• Dread: Extreme rules light horror game. Tasks are resolved with a Jenga tower. The GM creates a horror scenario. Anytime the GM wants to increase the tension or the players are in danger trying to do something, a player pulls a block (or two, or three). When the tower falls the player who knocked it over dies. Players can sacrifice their life to accomplish a heroic action by knocking over the tower intentionally. That’s all the rules.
    • Worlds Without Number: Fantasy. Sort of another branch off AD&D. A nicely designed mix of Old School Renaissance and some modern conveniences. Very, very good worldbuilding tools. Free, to some extent.
    • Mothership: d100 sci-fi horror system, more barebones than CoC. Very easy to pick up and build characters fast, which is good, 'cause they’re going to die.
    • Numenera: Weird sort of futuristic/fantasy setting. One of the easiest systems I’ve ever run, super easy to adjust on the fly. Maybe a little too complicated to explain in a few sentences.
    • Mork Borg: Old school, original D&D turned emo. Can be played straight or as satire.
    • Everyone is John: A comedy game, very rules light, where the players take turns controlling the same character, John. They try to accomplish hilarious tasks. Gets weird. My John flew the USS Enterprise-D into a sun once. Free.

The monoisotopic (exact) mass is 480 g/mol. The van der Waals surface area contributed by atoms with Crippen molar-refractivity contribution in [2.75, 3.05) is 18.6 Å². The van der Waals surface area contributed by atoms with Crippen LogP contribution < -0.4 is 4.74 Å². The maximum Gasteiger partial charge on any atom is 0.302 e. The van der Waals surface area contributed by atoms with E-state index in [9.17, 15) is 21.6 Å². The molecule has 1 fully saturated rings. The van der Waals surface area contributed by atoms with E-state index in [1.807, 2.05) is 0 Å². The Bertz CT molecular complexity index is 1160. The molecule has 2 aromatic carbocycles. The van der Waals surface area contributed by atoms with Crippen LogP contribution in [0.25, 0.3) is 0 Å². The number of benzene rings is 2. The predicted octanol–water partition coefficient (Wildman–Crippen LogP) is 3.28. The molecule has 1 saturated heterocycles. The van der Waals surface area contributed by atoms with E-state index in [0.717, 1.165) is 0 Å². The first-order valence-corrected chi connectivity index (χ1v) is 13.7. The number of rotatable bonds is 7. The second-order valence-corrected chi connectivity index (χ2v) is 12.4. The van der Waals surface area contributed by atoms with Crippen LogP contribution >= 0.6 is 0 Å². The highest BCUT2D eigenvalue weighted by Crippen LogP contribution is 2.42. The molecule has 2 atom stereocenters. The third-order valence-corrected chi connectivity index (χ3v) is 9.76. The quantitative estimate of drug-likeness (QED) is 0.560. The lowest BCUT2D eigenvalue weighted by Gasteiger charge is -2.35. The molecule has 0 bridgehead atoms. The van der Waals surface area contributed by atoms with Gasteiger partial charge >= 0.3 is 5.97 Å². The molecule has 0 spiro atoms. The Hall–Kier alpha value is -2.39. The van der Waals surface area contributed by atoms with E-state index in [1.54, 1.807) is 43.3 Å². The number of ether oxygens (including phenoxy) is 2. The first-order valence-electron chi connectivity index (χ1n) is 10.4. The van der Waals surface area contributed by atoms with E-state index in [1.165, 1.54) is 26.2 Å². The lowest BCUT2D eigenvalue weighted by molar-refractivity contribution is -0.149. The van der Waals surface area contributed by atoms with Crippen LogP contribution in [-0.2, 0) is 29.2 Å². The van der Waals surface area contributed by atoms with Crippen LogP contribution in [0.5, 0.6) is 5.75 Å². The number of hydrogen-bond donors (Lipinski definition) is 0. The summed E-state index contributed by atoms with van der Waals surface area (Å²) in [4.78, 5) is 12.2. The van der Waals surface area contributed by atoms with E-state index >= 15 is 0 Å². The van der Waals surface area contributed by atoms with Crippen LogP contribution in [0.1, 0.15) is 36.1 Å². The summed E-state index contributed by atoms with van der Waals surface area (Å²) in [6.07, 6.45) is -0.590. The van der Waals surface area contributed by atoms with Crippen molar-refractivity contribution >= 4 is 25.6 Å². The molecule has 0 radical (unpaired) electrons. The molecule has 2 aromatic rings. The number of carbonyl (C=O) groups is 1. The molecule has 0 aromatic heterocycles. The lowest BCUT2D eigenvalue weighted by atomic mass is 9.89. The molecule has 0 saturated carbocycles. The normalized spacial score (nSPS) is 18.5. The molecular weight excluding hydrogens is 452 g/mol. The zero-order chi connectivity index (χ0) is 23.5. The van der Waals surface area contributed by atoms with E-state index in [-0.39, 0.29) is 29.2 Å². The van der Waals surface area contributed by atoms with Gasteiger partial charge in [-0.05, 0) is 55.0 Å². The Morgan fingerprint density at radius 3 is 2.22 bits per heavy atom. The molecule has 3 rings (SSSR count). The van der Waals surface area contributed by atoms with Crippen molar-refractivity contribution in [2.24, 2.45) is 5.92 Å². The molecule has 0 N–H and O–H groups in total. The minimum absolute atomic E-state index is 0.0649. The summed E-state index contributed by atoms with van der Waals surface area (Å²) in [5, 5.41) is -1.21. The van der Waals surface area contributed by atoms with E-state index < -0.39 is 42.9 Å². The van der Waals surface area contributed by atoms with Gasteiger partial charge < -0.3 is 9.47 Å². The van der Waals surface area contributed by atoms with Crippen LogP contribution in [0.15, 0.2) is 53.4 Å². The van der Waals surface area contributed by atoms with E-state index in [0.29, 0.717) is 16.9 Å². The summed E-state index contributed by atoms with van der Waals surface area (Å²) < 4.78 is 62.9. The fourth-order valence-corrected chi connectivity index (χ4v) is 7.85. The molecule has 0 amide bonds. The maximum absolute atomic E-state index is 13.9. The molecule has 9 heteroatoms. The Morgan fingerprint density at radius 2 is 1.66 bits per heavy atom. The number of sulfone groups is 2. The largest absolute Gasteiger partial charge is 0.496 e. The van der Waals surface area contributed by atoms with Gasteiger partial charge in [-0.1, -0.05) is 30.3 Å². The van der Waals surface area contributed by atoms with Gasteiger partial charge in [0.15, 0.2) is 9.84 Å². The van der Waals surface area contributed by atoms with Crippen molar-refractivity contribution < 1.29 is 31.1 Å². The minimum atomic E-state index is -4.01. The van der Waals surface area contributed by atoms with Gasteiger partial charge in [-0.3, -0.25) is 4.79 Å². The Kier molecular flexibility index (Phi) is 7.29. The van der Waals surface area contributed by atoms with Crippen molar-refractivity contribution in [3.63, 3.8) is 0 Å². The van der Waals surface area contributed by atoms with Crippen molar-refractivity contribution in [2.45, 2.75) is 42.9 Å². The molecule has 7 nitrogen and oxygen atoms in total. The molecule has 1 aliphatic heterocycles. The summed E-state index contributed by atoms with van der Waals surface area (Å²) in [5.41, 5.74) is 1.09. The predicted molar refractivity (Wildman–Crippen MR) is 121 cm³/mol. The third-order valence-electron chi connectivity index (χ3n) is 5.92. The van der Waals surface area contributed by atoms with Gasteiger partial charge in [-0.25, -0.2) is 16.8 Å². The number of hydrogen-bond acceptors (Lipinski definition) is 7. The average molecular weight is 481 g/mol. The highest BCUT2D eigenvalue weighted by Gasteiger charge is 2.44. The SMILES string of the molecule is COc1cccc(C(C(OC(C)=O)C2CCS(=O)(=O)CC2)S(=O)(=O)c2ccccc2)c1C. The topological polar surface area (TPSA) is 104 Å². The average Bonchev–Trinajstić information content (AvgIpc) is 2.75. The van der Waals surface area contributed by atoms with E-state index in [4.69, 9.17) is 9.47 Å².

For people who want high fantasy but not D&D, I’d recommend Pathfinder 2e. For people who want something a little more dangerous and stripped down and are coming from D&D, Worlds Without Number. For anyone I recommend Call of Cthulhu and Dread. Everyone should read Blades in the Dark, even if they don’t want to play in the setting.

    Also, from the other comments below: Traveller: Space Adventures! The Game. The rumor is Firefly was based on Joss Whedon’s Traveller game, and that’s how Traveller plays. Amazing character creation system that lets players control some of their background, but mirrors real life in that not everything goes as planned. The setting is very, very deep. I admit I would probably play Scum and Villainy (Blades in the Dark in Space) or Stars Without Number (the predecessor to WWN) instead, but it’s up there. The One Ring Roleplaying Game: Very much a system to play stories not just in Middle Earth but in the style of LotR. I have not played this and have no intent to do so, but it’s clever in its own little hobbit hole way. I have read it. Cool dice.